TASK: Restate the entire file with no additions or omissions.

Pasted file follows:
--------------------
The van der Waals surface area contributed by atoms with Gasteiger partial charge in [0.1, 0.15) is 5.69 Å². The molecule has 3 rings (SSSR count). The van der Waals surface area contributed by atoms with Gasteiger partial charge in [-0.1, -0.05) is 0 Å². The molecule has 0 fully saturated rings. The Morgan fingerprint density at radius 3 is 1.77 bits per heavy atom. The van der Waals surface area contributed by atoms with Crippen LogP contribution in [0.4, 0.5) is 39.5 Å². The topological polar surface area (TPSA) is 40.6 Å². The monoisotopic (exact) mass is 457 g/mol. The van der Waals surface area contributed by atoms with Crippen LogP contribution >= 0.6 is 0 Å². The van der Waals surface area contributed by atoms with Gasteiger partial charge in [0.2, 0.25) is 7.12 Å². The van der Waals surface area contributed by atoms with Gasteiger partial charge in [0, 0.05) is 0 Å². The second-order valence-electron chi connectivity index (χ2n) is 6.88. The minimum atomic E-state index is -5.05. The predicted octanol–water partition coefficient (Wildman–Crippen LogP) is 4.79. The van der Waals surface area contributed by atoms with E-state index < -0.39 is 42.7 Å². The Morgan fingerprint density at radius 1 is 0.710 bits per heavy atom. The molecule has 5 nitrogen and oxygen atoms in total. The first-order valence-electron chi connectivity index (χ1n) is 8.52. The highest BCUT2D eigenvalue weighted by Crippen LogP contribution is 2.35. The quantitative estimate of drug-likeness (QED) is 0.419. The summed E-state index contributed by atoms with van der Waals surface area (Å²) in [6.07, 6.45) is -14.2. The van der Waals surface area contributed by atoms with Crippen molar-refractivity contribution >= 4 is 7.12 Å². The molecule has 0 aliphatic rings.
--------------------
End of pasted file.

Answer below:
The van der Waals surface area contributed by atoms with Gasteiger partial charge in [0.1, 0.15) is 5.69 Å². The molecule has 3 rings (SSSR count). The van der Waals surface area contributed by atoms with Gasteiger partial charge in [-0.1, -0.05) is 0 Å². The molecule has 0 fully saturated rings. The Morgan fingerprint density at radius 3 is 1.77 bits per heavy atom. The van der Waals surface area contributed by atoms with Crippen LogP contribution in [0.4, 0.5) is 39.5 Å². The topological polar surface area (TPSA) is 40.6 Å². The monoisotopic (exact) mass is 457 g/mol. The van der Waals surface area contributed by atoms with Crippen LogP contribution >= 0.6 is 0 Å². The van der Waals surface area contributed by atoms with Gasteiger partial charge in [0.2, 0.25) is 7.12 Å². The van der Waals surface area contributed by atoms with Gasteiger partial charge in [0, 0.05) is 0 Å². The second-order valence-electron chi connectivity index (χ2n) is 6.88. The minimum atomic E-state index is -5.05. The predicted octanol–water partition coefficient (Wildman–Crippen LogP) is 4.79. The van der Waals surface area contributed by atoms with E-state index < -0.39 is 42.7 Å². The Morgan fingerprint density at radius 1 is 0.710 bits per heavy atom. The molecule has 5 nitrogen and oxygen atoms in total. The first-order valence-electron chi connectivity index (χ1n) is 8.52. The highest BCUT2D eigenvalue weighted by Crippen LogP contribution is 2.35. The quantitative estimate of drug-likeness (QED) is 0.419. The summed E-state index contributed by atoms with van der Waals surface area (Å²) in [6.07, 6.45) is -14.2. The van der Waals surface area contributed by atoms with Crippen molar-refractivity contribution >= 4 is 7.12 Å². The molecule has 0 aliphatic rings.